"We've seen plenty of anecdotal evidence that the NYPD has a major hard-on for cyclists in Brooklyn these days, but now we have some actual stats, thanks to the Brooklyn Paper, which reports that cops' cycling crackdown resulted in nearly twice as many tickets in February than it did last February. Officers wrote at least 695 bicycle summonses throughout Brooklyn that month, compared to 375 in the same period last year. Naturally, cyclists are fuming.
"They’re probably thinking it’s payback time," says David Dixon, owner of Dixon’s Bicycle Shop in Park Slope. "I bet you the captain’s got a bug up under his ass." Police sources told the Brooklyn Paper in January that the NYPD was beginning a borough-wide crackdown on cyclists who don't follow the letter of the law, and later one anonymous officer said, "It's from now until forever; there is no set time. Bicyclists should travel like vehicles and must obey the same laws. The department and the people are sick of it!"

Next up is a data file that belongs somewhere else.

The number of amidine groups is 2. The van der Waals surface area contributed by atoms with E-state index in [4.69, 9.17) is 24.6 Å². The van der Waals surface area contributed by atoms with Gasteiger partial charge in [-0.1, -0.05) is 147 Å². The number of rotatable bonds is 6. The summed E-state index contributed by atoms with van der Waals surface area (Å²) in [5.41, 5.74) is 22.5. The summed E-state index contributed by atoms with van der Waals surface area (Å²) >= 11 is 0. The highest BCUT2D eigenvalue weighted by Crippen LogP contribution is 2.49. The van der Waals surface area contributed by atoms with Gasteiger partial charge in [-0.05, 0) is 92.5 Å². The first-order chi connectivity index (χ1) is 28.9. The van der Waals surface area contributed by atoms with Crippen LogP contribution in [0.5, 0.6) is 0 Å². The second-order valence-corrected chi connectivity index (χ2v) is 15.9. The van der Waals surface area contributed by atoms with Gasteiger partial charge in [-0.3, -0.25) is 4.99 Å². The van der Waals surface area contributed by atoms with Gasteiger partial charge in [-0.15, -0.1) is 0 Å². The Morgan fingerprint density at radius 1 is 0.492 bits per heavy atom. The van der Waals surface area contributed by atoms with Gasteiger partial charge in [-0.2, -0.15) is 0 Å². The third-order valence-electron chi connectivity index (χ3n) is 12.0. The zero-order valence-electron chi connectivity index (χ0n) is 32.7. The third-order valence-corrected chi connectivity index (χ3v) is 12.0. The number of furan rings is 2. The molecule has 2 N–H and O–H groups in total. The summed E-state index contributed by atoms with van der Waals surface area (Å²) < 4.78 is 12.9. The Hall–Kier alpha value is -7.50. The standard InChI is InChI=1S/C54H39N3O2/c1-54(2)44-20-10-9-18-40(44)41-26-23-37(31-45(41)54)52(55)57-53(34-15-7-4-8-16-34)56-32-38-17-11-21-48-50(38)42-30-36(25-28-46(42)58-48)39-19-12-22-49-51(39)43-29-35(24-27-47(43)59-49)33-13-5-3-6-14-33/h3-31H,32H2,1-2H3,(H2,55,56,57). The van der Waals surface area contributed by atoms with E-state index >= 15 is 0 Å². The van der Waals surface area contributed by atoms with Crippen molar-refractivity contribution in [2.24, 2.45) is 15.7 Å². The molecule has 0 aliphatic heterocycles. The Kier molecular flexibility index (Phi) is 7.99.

But the NYPD's enhanced enforcement continues to defy common sense. We've received multiple reports of cyclists being ticketed for running red lights when the intersection is empty; offenders are charged the same as drivers ($270) for this violation. Is it reasonable for a person on a bike to get such a hefty fine for passing through an empty intersection? Or, put another way, is there any equivalence between the number of people killed and injured by automobiles, and the number killed and injured by cyclists? Of course, it's largely agreed that cyclists should always yield to pedestrians, but ticketing a cyclist who is passing cautiously through an empty intersection makes about as much sense as ticketing a cyclist for speeding."
Read the full article at: